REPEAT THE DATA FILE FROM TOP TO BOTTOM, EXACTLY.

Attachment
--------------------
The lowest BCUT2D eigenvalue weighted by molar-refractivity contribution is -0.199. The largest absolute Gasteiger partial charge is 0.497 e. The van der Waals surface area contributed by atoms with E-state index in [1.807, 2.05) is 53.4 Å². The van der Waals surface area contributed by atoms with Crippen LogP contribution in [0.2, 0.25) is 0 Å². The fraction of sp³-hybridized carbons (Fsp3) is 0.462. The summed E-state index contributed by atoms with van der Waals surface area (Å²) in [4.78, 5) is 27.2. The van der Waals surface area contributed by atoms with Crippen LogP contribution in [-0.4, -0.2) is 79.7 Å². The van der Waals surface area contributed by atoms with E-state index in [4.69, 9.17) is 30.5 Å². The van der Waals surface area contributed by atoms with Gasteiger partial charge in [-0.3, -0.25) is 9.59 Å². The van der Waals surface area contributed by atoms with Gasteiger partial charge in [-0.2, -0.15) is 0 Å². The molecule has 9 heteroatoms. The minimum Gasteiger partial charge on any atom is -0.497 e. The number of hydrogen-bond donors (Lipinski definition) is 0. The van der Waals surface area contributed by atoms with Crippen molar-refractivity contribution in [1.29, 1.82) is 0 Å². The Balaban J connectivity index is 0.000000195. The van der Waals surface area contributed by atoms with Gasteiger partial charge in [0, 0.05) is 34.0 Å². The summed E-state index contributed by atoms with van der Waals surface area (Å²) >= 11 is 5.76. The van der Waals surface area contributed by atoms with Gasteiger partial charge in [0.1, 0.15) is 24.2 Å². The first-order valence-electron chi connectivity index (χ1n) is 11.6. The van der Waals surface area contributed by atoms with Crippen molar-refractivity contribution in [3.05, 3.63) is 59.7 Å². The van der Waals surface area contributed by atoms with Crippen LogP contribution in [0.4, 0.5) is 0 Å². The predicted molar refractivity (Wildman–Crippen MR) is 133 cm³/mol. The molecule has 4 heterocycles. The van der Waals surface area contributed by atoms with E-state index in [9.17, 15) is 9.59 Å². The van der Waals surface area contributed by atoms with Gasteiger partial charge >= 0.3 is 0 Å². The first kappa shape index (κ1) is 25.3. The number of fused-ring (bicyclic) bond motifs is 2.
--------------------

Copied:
The lowest BCUT2D eigenvalue weighted by molar-refractivity contribution is -0.199. The largest absolute Gasteiger partial charge is 0.497 e. The van der Waals surface area contributed by atoms with E-state index in [1.807, 2.05) is 53.4 Å². The van der Waals surface area contributed by atoms with Crippen LogP contribution in [0.2, 0.25) is 0 Å². The fraction of sp³-hybridized carbons (Fsp3) is 0.462. The summed E-state index contributed by atoms with van der Waals surface area (Å²) in [4.78, 5) is 27.2. The van der Waals surface area contributed by atoms with Crippen LogP contribution in [-0.4, -0.2) is 79.7 Å². The van der Waals surface area contributed by atoms with E-state index in [4.69, 9.17) is 30.5 Å². The van der Waals surface area contributed by atoms with Gasteiger partial charge in [-0.3, -0.25) is 9.59 Å². The van der Waals surface area contributed by atoms with Gasteiger partial charge in [-0.2, -0.15) is 0 Å². The molecule has 9 heteroatoms. The minimum Gasteiger partial charge on any atom is -0.497 e. The number of hydrogen-bond donors (Lipinski definition) is 0. The van der Waals surface area contributed by atoms with Crippen molar-refractivity contribution in [1.29, 1.82) is 0 Å². The Balaban J connectivity index is 0.000000195. The van der Waals surface area contributed by atoms with Gasteiger partial charge in [0, 0.05) is 34.0 Å². The summed E-state index contributed by atoms with van der Waals surface area (Å²) >= 11 is 5.76. The van der Waals surface area contributed by atoms with Gasteiger partial charge in [0.1, 0.15) is 24.2 Å². The first-order valence-electron chi connectivity index (χ1n) is 11.6. The van der Waals surface area contributed by atoms with Crippen molar-refractivity contribution in [3.05, 3.63) is 59.7 Å². The van der Waals surface area contributed by atoms with Crippen LogP contribution in [0.4, 0.5) is 0 Å². The predicted molar refractivity (Wildman–Crippen MR) is 133 cm³/mol. The molecule has 4 heterocycles. The van der Waals surface area contributed by atoms with E-state index in [9.17, 15) is 9.59 Å². The van der Waals surface area contributed by atoms with Gasteiger partial charge >= 0.3 is 0 Å². The first kappa shape index (κ1) is 25.3. The number of fused-ring (bicyclic) bond motifs is 2.